Thursday, August 01, 2013

How My Brain Works

Some people seem surprised that I continually find new composers and new classical music to listen to all the time. Since "Gamut," the program I host on WTJU is dependent on a continual supply of fresh material, it's important that I keep seeking out new music.

But the process really not that hard -- especially the way my mind works. Yesterday the station received a new release from CPO Records: Friedrich Gernsheim: Symphonies 1 & 3.

Here's what ran through my mind as I looked at the CD.

1) I've never heard of Friedrich Gernshiem. I wonder what his music sounds like? According to the CD, his dates are 1839-1916, so he was late-Romantic. Perhaps his music sounds like Max Bruch, or maybe like that of Max Reger?

The back of a CD can tell you a lot -- if you have a
mind like mine!
2) The disc has two symphonies on it, Nos. 1 & 3. I wonder how many he wrote? Three? Four? More? I wonder if Gernsheim's Symphony No. 2 has been recorded.

3) Symphony No. 3 is Opus No. 54. Which means Gernshiem has at least 53 other published compositions. I wonder how many published works as in his catalog?

4) Gernshiem wrote at least three symphonies, so he's comfortable writing for orchestra. I wonder if he wrote any symphonic poems or orchestral suites? Did he write any concertos?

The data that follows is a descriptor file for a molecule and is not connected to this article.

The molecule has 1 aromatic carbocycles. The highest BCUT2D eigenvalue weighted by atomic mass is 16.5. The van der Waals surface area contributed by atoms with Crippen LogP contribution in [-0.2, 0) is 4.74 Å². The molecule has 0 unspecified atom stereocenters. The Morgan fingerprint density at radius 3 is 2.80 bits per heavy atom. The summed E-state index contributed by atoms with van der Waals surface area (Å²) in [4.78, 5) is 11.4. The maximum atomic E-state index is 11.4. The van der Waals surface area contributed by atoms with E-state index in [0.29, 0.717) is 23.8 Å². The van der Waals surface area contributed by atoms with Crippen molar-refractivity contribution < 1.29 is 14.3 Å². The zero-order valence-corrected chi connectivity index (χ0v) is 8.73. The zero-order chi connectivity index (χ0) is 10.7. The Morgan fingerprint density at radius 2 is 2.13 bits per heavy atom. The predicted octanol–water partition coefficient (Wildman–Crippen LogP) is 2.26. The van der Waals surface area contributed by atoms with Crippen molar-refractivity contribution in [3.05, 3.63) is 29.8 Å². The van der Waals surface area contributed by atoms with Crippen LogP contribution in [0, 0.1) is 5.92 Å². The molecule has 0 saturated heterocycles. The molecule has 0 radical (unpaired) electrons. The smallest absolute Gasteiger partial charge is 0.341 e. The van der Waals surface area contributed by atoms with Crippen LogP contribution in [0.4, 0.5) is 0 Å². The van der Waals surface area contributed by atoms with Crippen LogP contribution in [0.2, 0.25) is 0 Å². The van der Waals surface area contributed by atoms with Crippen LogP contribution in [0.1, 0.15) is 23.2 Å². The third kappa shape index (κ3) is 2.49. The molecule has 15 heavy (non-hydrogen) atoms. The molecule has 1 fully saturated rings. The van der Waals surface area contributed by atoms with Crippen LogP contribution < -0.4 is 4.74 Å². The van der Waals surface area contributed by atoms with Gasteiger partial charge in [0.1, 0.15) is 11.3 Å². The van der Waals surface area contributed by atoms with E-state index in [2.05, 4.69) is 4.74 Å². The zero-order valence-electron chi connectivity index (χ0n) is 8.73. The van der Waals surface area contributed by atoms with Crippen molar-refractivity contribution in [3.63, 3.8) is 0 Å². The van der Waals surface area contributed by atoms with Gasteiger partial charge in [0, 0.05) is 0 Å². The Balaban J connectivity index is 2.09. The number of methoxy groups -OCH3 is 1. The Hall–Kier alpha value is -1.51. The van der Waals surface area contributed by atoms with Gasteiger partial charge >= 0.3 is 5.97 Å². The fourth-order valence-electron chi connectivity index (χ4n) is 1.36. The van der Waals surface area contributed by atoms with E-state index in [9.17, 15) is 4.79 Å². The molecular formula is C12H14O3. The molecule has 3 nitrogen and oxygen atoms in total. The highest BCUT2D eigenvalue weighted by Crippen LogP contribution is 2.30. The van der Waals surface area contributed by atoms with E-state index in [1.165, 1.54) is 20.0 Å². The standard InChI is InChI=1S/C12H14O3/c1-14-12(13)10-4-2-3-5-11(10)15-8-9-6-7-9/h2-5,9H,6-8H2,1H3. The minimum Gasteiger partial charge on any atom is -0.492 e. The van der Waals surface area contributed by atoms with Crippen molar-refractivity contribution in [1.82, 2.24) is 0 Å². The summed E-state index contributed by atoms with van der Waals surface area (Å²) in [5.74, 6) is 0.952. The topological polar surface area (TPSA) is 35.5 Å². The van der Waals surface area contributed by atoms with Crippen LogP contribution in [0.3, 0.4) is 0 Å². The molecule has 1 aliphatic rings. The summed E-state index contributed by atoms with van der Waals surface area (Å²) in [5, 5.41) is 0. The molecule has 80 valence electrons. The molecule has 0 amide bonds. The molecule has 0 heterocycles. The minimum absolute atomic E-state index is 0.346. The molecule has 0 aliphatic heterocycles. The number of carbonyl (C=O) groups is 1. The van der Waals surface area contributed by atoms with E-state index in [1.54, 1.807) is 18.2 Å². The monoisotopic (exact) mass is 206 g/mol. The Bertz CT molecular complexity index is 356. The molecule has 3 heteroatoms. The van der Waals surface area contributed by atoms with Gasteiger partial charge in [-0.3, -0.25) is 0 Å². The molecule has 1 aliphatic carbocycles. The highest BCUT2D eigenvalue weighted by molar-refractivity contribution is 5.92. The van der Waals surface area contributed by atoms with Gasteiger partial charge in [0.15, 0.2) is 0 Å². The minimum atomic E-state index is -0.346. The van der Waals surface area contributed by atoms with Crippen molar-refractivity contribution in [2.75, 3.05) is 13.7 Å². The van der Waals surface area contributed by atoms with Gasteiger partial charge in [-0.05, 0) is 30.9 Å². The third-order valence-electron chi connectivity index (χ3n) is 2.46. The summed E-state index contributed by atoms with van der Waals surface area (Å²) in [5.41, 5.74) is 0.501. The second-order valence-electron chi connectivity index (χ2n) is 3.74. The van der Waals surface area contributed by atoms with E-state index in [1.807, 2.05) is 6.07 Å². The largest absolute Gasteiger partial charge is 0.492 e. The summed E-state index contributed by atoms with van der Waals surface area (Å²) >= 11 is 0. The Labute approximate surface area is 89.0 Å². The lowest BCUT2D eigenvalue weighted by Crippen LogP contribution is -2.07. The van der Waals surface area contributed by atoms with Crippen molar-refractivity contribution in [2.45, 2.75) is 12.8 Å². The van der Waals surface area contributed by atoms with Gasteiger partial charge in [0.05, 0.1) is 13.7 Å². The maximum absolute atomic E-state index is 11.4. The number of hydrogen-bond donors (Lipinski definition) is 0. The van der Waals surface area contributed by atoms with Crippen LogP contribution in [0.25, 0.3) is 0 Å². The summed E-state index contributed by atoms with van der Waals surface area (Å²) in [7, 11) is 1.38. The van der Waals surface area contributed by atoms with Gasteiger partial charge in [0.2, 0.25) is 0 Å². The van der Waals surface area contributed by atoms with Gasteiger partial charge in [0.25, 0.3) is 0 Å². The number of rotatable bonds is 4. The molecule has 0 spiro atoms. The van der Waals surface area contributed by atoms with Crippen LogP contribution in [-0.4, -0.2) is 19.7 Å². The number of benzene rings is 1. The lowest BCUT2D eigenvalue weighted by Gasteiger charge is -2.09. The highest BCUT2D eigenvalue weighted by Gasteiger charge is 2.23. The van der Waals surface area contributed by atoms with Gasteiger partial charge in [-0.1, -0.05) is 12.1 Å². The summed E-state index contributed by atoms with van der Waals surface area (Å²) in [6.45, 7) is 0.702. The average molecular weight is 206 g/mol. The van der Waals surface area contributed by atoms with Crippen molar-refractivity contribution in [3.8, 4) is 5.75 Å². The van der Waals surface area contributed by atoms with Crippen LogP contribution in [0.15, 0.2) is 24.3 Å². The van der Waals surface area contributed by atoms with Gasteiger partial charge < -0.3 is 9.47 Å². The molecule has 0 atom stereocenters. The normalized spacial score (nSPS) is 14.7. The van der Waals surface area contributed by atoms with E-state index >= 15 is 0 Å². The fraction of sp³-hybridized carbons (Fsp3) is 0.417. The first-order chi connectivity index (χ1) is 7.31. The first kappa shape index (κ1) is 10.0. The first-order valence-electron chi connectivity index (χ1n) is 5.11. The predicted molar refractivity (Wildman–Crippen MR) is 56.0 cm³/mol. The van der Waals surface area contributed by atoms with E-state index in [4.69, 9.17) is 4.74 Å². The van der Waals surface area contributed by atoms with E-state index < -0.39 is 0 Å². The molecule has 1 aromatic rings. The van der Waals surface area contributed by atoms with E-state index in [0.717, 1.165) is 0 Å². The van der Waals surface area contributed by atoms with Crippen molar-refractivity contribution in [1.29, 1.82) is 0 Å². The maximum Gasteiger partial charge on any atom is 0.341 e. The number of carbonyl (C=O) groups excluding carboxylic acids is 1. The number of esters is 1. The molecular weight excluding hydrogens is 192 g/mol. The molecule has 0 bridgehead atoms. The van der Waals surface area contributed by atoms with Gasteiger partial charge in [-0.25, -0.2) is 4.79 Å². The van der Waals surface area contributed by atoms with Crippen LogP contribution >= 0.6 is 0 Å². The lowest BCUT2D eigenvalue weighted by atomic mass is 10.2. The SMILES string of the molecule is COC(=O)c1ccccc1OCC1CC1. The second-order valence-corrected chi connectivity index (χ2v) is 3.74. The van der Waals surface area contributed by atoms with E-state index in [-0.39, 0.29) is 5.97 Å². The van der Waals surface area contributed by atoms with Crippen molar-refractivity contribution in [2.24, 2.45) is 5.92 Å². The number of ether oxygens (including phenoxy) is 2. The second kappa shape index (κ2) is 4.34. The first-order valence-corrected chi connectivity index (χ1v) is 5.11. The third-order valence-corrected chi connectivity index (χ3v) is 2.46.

And that's how it started. I did a little bit of research later in the day, and found out that:

1) Friedrich Gernsheim was a respected composer, conductor, and pianist. His music, like that of  Max Bruch, is partially inspired by his Jewish heritage (both composed a Kol Nidre).

Fredrich Gernsheim, composer, conductor,
and pianist
2) He wrote four symphonies, and all four have been recorded.

3) I couldn't find a single complete list of his works, but there are at least 87 published works.

4) Gernsheim wrote quite a lot for orchestra. In addition to the four symphonies, there is a divertimento, at least five works for chorus and orchestra, and yes, he did write some concertos. His catalog includes a piano concerto, a cello concerto, and two violin concertos.

And that's how my mind works. Numbers (such as opus numbers, or numbered works), suggest other numbers in a series. Types of works suggest other types of works. And since I truly believe just about any composition is worth a listen -- at least once -- I find it easy to discover music. Without trying very hard.

(below is a sample of Gernsheim's symphonic writing)

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